¶G. Please refer to Para three, section C, for a full listing
of recent training.

The BI is also conducting periodic training on basic
immigration laws and procedure for immigration officers and
agents in the field and other personnel involved in operation
procedures. Training on anti-trafficking in persons is now
incorporated in the Pre-Departure Orientation Seminar (PDOS)
for consular staff, as well as Foreign Service officers and
attaches who will be posted to foreign missions and
consulates. ILO and the government’s Foreign Service
Institute (FSI) are developing an anti-trafficking in persons
training module. The training module (in CD format) will
benefit Foreign Service officers of DFA who will be posted
and those who are already posted but unable to undergo
anti-trafficking training through PDOS.

¶H. The DFA and the OWWA assist repatriated Filipino workers
who are victims of trafficking. The OWWA’s Halfway Home
program provides temporary shelter, transport services,
financial assistance, and counseling services through a
network of NGOs. From January to December 2004, OWWA
repatriated 1824 documented workers, many of whom came from
the Middle East, including Iraq (after the government banned
new employment in Iraq for OFWs). The DSWD, working with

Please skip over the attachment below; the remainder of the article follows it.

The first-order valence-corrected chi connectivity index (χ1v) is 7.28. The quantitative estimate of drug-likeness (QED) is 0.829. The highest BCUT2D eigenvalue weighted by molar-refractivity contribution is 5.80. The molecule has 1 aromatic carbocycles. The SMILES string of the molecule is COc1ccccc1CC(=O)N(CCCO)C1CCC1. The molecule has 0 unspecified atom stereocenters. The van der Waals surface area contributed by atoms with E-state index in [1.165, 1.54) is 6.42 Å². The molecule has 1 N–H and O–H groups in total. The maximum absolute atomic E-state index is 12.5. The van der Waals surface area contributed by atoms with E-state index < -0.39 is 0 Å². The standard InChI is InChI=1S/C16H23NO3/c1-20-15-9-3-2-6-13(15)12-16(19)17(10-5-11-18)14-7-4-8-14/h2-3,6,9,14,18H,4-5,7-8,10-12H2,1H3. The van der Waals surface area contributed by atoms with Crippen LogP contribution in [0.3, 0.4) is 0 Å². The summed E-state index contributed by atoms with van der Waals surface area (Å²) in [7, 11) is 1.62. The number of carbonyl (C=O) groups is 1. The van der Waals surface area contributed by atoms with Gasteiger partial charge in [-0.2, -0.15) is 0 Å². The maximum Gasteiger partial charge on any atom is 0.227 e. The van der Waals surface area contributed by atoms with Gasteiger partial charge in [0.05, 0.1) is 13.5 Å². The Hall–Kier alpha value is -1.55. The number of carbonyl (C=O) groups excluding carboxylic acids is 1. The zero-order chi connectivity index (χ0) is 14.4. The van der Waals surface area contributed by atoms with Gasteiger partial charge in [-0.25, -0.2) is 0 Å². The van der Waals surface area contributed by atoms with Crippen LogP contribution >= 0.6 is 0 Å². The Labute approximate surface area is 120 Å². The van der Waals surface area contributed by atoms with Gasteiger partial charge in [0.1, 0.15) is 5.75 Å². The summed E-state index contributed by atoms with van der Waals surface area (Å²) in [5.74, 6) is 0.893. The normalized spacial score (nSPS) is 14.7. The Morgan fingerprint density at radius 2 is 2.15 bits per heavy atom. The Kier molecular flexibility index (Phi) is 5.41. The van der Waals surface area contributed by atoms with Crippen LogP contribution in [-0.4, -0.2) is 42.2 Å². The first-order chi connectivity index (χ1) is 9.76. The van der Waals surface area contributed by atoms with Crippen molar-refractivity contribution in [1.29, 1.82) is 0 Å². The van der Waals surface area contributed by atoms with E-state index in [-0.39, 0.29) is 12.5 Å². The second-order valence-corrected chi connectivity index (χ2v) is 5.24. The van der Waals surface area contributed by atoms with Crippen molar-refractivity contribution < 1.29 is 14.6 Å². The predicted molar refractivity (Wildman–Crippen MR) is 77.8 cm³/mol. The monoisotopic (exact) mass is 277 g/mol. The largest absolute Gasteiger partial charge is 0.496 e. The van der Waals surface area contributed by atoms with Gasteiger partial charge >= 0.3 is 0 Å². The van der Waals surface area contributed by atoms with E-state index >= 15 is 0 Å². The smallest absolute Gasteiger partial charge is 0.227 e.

DOLE, and DOH, provides protective custody, recovery and
healing services for victims. Services include organization
of support groups, psychological and psychiatric
interventions, medical, legal and livelihood services,
provision of limited financial assistance, and educational

¶I. The Philippines has a vibrant local and international NGO
community, many of which work directly with trafficking
victims. The most active are:

–Coalition Against Trafficking in Women – Asia Pacific
(CATW-AP). CATWAP is an international network of feminist
groups, organizations and individuals fighting the sexual
exploitation of women. The coalition brings attention to
trafficking in women and girls, prostitution, pornography,
sex tourism, and bride selling, mainly through media
campaigns and policy advocacy. It provides preventive
education program on migration and trafficking at the
community and grassroots level and conducts dialogues with
government agencies such as the POEA, DOLE, and DSWD on
preventive and curative measures. Services include referring
trafficking cases to member and partner organizations for
legal, counseling and support services and documentation of
trafficking cases based on the Human Rights Information and
Documentation System used by a global network of
organizations concerned with human rights issues;
–VFF focuses on the promotion of child welfare, especially